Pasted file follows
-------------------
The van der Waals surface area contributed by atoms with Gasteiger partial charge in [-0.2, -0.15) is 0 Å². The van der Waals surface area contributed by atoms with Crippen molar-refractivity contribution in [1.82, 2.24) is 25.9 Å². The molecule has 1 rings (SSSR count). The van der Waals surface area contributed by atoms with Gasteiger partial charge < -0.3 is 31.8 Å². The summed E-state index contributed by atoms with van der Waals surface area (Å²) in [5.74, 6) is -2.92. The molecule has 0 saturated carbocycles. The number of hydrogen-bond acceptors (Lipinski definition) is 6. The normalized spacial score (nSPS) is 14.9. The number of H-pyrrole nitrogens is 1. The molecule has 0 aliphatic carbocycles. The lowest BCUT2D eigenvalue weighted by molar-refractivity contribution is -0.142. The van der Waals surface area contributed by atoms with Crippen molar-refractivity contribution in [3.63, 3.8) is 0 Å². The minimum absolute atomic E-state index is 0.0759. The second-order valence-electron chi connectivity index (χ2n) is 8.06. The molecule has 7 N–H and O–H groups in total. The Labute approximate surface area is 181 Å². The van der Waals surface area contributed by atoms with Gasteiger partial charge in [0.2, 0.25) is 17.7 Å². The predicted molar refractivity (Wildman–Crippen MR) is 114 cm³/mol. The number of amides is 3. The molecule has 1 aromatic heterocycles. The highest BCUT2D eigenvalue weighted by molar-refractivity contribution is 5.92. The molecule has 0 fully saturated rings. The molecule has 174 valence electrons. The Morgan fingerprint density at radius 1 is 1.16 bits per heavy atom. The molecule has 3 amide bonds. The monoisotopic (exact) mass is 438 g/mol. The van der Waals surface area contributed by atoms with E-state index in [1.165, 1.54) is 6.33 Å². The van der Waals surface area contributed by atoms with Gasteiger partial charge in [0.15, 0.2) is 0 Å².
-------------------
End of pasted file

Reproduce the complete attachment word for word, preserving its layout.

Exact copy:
The van der Waals surface area contributed by atoms with Gasteiger partial charge in [-0.2, -0.15) is 0 Å². The van der Waals surface area contributed by atoms with Crippen molar-refractivity contribution in [1.82, 2.24) is 25.9 Å². The molecule has 1 rings (SSSR count). The van der Waals surface area contributed by atoms with Gasteiger partial charge < -0.3 is 31.8 Å². The summed E-state index contributed by atoms with van der Waals surface area (Å²) in [5.74, 6) is -2.92. The molecule has 0 saturated carbocycles. The number of hydrogen-bond acceptors (Lipinski definition) is 6. The normalized spacial score (nSPS) is 14.9. The number of H-pyrrole nitrogens is 1. The molecule has 0 aliphatic carbocycles. The lowest BCUT2D eigenvalue weighted by molar-refractivity contribution is -0.142. The van der Waals surface area contributed by atoms with Crippen molar-refractivity contribution in [3.63, 3.8) is 0 Å². The minimum absolute atomic E-state index is 0.0759. The second-order valence-electron chi connectivity index (χ2n) is 8.06. The molecule has 7 N–H and O–H groups in total. The Labute approximate surface area is 181 Å². The van der Waals surface area contributed by atoms with Gasteiger partial charge in [0.2, 0.25) is 17.7 Å². The predicted molar refractivity (Wildman–Crippen MR) is 114 cm³/mol. The number of amides is 3. The molecule has 1 aromatic heterocycles. The highest BCUT2D eigenvalue weighted by molar-refractivity contribution is 5.92. The molecule has 0 fully saturated rings. The molecule has 174 valence electrons. The Morgan fingerprint density at radius 1 is 1.16 bits per heavy atom. The molecule has 3 amide bonds. The monoisotopic (exact) mass is 438 g/mol. The van der Waals surface area contributed by atoms with E-state index in [1.165, 1.54) is 6.33 Å². The van der Waals surface area contributed by atoms with Gasteiger partial charge in [0.15, 0.2) is 0 Å².